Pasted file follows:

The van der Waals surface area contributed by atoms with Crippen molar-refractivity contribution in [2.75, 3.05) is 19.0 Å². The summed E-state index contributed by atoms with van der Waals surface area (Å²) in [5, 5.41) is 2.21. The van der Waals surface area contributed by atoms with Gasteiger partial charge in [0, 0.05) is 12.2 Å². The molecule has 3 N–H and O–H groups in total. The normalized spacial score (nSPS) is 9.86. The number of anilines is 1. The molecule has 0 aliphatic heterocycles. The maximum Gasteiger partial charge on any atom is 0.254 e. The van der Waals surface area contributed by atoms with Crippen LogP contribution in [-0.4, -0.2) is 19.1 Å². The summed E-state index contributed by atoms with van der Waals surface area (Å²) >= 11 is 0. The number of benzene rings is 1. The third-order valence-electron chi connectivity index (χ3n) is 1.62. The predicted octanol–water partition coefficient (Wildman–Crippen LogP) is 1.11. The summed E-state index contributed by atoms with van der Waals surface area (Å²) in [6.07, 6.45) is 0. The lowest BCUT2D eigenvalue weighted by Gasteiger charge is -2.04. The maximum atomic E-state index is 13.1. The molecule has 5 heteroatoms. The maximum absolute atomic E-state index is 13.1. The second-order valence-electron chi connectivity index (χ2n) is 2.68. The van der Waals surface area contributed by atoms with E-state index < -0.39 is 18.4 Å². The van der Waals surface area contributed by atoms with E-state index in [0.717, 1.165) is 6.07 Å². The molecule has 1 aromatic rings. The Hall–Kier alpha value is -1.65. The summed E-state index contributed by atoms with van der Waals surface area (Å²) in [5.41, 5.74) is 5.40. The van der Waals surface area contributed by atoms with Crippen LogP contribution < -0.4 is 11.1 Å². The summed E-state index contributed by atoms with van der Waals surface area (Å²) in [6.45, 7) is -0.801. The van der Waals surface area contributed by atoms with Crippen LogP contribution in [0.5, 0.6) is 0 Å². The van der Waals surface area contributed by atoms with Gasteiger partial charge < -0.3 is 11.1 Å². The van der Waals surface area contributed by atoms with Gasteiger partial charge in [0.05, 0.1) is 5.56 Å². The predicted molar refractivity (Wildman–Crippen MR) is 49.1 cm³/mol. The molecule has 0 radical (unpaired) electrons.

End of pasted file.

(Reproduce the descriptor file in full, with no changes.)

The van der Waals surface area contributed by atoms with Crippen molar-refractivity contribution in [2.75, 3.05) is 19.0 Å². The summed E-state index contributed by atoms with van der Waals surface area (Å²) in [5, 5.41) is 2.21. The van der Waals surface area contributed by atoms with Gasteiger partial charge in [0, 0.05) is 12.2 Å². The molecule has 3 N–H and O–H groups in total. The normalized spacial score (nSPS) is 9.86. The number of anilines is 1. The molecule has 0 aliphatic heterocycles. The maximum Gasteiger partial charge on any atom is 0.254 e. The van der Waals surface area contributed by atoms with Crippen LogP contribution in [-0.4, -0.2) is 19.1 Å². The summed E-state index contributed by atoms with van der Waals surface area (Å²) >= 11 is 0. The number of benzene rings is 1. The third-order valence-electron chi connectivity index (χ3n) is 1.62. The predicted octanol–water partition coefficient (Wildman–Crippen LogP) is 1.11. The summed E-state index contributed by atoms with van der Waals surface area (Å²) in [6.07, 6.45) is 0. The lowest BCUT2D eigenvalue weighted by Gasteiger charge is -2.04. The maximum atomic E-state index is 13.1. The molecule has 5 heteroatoms. The maximum absolute atomic E-state index is 13.1. The second-order valence-electron chi connectivity index (χ2n) is 2.68. The van der Waals surface area contributed by atoms with E-state index < -0.39 is 18.4 Å². The van der Waals surface area contributed by atoms with E-state index in [0.717, 1.165) is 6.07 Å². The molecule has 1 aromatic rings. The Hall–Kier alpha value is -1.65. The summed E-state index contributed by atoms with van der Waals surface area (Å²) in [5.41, 5.74) is 5.40. The van der Waals surface area contributed by atoms with Crippen LogP contribution < -0.4 is 11.1 Å². The summed E-state index contributed by atoms with van der Waals surface area (Å²) in [6.45, 7) is -0.801. The van der Waals surface area contributed by atoms with Crippen LogP contribution in [0.5, 0.6) is 0 Å². The van der Waals surface area contributed by atoms with Gasteiger partial charge < -0.3 is 11.1 Å². The van der Waals surface area contributed by atoms with Gasteiger partial charge in [0.05, 0.1) is 5.56 Å². The predicted molar refractivity (Wildman–Crippen MR) is 49.1 cm³/mol. The molecule has 0 radical (unpaired) electrons.